Linux

Who said Linux couldn't make you money?

The Linux Box has made a name for itself as a small IT firm that specializes in Linux and open source technologies. They have recently announced something big and proven that Linux can make money.

Many times I have considered this very thing: Open a consultancy that focused primarily on Linux and open source. I knew there had to be a way to make it work. Many scoffed and said it couldn't be done, that open source wouldn't sell. Of course now that I've been working with a consultancy firm I see how easy it is to make money supporting Windows (it breaks ALL the time!). Linux, on the other hand, is a hard sell to those who make money babysitting operating systems.

But someone has done it, and done it well. That someone? The Linux Box. The "Box" was established in 1999 in order to provide regional, national, and international customers with support for open source technologies. On top of that, they commit 20% of their budget back into open source software development (to projects like OpenAFS, Moodle, Drupal, dotProject, Jobby, Squid, and more). Located in Ann Arbor Michigan, The Linux Box works closely with the community and has built its business around close collaboration with customers.

In other words - they get it. They get what it means to be a successful IT firm as well as a contributer to the open source community. And now...their hard work and dedication is paying off big. Recently The Linux Box announced a partnership with Canonical to market, sell, and support the Ubuntu operating system. With the help of Canonical, The Linux Box will help businesses in the U.S. to embrace Ubuntu Linux and help with large-scale migration.

I am sure there are many out there who think this model will fail. But it hasn't yet. It's been successful for nearly twelve years and now they are taking it up a notch with the help of Canonical. From my perspective this is big. Canonical has done amazing things with the Linux operating system. In fact, I would go so far as to say Canonical has done to Linux what Microsoft did to PCs in the early days. I say this because I hear Ubuntu (or Ubuntu Linux, or just Linux) heard in more places than ever, from people you wouldn't expect, and almost as casually as you would hear Windows (my favorite sitcom, "Big Bang Theory," even makes references to Linux). Linux has grown exponentially since I first started using it in '98.

And now, what people said couldn't be done, is being done. People are making money with Linux. I have been doing so for a decade as a writer. Red Hat and Novel are making profit with Linux as Enterprise-level makers of competing distributions. Oracle has MySQL and will most certainly capitalize on that. There are Linux magazines, Linux conventions...Linux is just about everywhere now and people are making money from it. And now, an IT consulting firm has stepped into a tiny point of limelight showing the world it's possible to make money as an open source consultancy.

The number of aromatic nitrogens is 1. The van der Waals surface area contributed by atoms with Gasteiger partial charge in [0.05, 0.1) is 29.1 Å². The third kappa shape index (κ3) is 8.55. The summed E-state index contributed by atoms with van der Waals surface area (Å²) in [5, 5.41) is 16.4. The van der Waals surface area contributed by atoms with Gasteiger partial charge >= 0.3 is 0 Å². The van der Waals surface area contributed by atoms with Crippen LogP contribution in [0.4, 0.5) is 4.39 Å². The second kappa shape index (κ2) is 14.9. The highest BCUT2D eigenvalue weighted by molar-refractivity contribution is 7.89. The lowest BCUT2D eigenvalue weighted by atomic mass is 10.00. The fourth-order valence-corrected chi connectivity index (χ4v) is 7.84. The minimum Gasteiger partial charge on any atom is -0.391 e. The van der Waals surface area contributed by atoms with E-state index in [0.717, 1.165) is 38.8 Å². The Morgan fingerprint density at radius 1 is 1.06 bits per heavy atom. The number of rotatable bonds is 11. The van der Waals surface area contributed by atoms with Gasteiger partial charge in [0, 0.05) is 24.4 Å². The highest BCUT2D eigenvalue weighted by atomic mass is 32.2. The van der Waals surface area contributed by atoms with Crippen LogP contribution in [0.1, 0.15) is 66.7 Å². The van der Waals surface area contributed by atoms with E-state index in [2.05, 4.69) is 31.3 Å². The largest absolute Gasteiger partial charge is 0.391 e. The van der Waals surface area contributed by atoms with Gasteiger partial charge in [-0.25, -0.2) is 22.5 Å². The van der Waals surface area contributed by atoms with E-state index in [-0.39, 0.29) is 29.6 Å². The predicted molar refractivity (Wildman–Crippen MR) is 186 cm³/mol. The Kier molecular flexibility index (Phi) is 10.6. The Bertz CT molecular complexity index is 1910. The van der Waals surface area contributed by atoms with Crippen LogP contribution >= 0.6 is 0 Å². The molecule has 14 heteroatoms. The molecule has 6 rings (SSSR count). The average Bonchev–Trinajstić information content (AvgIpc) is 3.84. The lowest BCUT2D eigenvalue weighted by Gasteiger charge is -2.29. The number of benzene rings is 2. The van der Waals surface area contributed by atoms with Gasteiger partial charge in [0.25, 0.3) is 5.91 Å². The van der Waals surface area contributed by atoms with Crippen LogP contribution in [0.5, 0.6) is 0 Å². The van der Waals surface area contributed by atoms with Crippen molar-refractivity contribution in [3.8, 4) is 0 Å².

Bravo to The Linux Box. I hope this sparks a number of new Linux/open source consultancies to spring up around the country (and the globe). Maybe even someone from Techrepublic will get the inspiration needed to start their own open source IT firm. This is good news for Linux and open source. And, who knows, maybe we'll see Linux stores across from the Mac stores in malls across the country. It could happen.

About

Jack Wallen is an award-winning writer for TechRepublic and Linux.com. He’s an avid promoter of open source and the voice of The Android Expert. For more news about Jack Wallen, visit his website getjackd.net.

38 comments
Barshalom
Barshalom

I am about to embark on selling linux computers as a side business. I work with Microsoft products all the time, but I see a market niche to sell linux systems. The key issue with a linux system is solutions, not just linux in itself. What are the benefits of a linux system for me? Emphasize the benefits and that could be the selling point.

ScarF
ScarF

should be a PC builder/vendor who's selling PCs with Linux pre-installed, under its name. Why not, the same packaging model as Dell's or Apple's - actually, Apple is selling Intel PCs with a non-MS OS? This step must be taken "yesterday".

jfreedle2
jfreedle2

I am tired of hearing about the Linux garbage.

pgit
pgit

I was setting up a wireless access point in an office the other day, and it came time to fire up one of the user's laptops to connect... I was pleased to see this woman had set up dual boot, Vista and Ubuntu options showing on the splash. I chided her (kiddingly) for Vista being the default. =D She said she does use ubuntu for everything except when she has work-related tasks to do. (a doctor's office) If she's just using the internet, reading mail etc she uses Linux. I asked how she came to the point of installing ubuntu and she answered "it just seemed the right thing to do." I didn't ask her to elaborate. (I could, I'm doing more work there Thursday) I've thought about going Linux-exclusive and I may just do it yet. (maybe subconsciously I'm thinking "early retirement?")

sar10538
sar10538